Tue | Jun 15, 2021

Die cast for all-woman clashes

Published:Wednesday | August 19, 2020 | 12:00 AMErica Virtue/Senior Gleaner Writer
Juliet Holness as she leaves the nomination centre in Gordon Town on Tuesday, August 18.
Damion Crawford, former member of parliament for St Andrew East Rural, escorts Venesha Phillips, People's National Party candidate for St Andrew Eastern, to the nomination center at Mona High School on Tuesday, August 18.
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Venesha Phillips, councillor for the Papine division in St Andrew Eastern, moved into the big league on Tuesday when she secured the People’s National Party (PNP) nomination against incumbent Fayval Williams.

Accompanied by about 300 supporters who settled at a section of Mona Road, across the road from Papine High, she was the first to be nominated, arriving just after 10:30 a.m.

Security personnel enforced COVID-19 electoral protocols. Only 10 selected individuals whose names appeared on the voters’ list were allowed to enter.

They were all directed to the handwashing station before entering.

With nomination out of the way, Phillips said her campaign would be surgical.

“What we do now is to operationalise of campaign strategies and keeping together our voter commitments list, ensuring that we stay in touch daily, be more vigilant on the ground more than we have been to ensure that there is no intimidation. We are sticking close to our canvass,” Phillips said post-nomination.

Returning Officer Derrick Brown arrived very early to make sure the physical distancing was observed.

Brown was challenged on the 10-person rule but stood his ground, even as he was presented with a video purporting to be that of another PNP candidate being allowed to facilitate more than 10 backers.

“I don’t care what your video is saying. Only 10 persons will accompany the candidate on to the compound. Until I get other instructions from the EOJ (Electoral Office of Jamaica), that rule stands,” he insisted.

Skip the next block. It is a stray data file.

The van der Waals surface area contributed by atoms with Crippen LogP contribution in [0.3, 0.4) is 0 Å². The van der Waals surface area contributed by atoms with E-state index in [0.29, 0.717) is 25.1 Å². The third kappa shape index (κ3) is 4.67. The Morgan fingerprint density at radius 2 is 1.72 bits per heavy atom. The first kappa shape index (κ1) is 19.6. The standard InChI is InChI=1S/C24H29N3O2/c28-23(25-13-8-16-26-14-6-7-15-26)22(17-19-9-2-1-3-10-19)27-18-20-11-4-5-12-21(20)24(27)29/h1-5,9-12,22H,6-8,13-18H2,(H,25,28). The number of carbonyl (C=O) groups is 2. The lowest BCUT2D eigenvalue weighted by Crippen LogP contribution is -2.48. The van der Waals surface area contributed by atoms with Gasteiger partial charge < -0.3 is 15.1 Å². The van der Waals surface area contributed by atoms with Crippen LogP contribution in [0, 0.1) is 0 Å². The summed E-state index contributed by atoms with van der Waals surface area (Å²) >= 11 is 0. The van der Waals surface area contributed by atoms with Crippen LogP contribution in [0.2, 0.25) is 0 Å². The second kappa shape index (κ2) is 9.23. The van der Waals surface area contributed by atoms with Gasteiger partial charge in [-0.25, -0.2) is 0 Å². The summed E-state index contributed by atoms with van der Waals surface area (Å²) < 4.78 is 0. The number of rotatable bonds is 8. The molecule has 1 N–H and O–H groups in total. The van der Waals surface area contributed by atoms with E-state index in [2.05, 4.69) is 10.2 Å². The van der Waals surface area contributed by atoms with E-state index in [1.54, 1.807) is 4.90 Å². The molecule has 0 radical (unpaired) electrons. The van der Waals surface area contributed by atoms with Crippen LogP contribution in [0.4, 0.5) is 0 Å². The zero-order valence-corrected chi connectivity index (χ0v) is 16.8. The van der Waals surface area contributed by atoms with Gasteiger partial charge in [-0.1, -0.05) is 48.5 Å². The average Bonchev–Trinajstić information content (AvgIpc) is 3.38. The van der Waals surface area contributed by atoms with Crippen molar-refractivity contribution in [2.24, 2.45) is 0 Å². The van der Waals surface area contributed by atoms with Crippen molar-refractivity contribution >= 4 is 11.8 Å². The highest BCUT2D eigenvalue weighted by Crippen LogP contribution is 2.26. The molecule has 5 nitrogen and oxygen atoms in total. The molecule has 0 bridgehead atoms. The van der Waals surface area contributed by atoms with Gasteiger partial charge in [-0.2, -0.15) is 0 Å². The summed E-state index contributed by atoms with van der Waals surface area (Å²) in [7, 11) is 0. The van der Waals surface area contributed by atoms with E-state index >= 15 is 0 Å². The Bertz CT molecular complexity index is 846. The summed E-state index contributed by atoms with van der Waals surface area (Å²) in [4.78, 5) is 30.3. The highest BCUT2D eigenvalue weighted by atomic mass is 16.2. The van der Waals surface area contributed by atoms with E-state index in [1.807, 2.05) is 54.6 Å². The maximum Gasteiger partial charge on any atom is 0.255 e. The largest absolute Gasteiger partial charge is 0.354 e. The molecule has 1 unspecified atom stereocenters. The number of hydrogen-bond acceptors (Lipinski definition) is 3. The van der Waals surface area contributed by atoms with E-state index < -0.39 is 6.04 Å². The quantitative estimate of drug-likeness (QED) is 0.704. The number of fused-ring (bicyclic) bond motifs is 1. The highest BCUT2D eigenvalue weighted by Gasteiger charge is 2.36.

Juliet Holness, the incumbent candidate, rolled into Gordon Town Square after 1 p.m. with a large convoy of motorcyclists whose antics raised eyebrows but no reprimand from the police or soldiers.

Fifteen minutes later, she emerged in Gordon Town, her body visible from the sunroof of the vehicle in which she travelled, sporting a maxi green dress, nail colours to match and ringing a bell.

“It’s very different. We have actually asked our supporters to stay in their respective communities. I am actually still surprised to see the number of persons here,” Holness told The Gleaner.

Holness, who is seeking her second term, said the viral pandemic has altered campaign efforts but oozed confidence about the electoral outcome.

“To be honest it is not a challenging campaign because a lot of work in East Rural St Andrew has been done, and it is now more just moving around and touching back base with my constituency family,”she said.

Earlier, PNP challenger Joan Gordon-Webley arrived with a large convoy of vehicles carrying supporters. Police ushered them out of the small town square before Holness’ arrival.

Accompanying Gordon-Webley were former MPs Damion Crawford, Oliver Clue, and E.G. Barrett.

erica.virtue@gleanerjm.com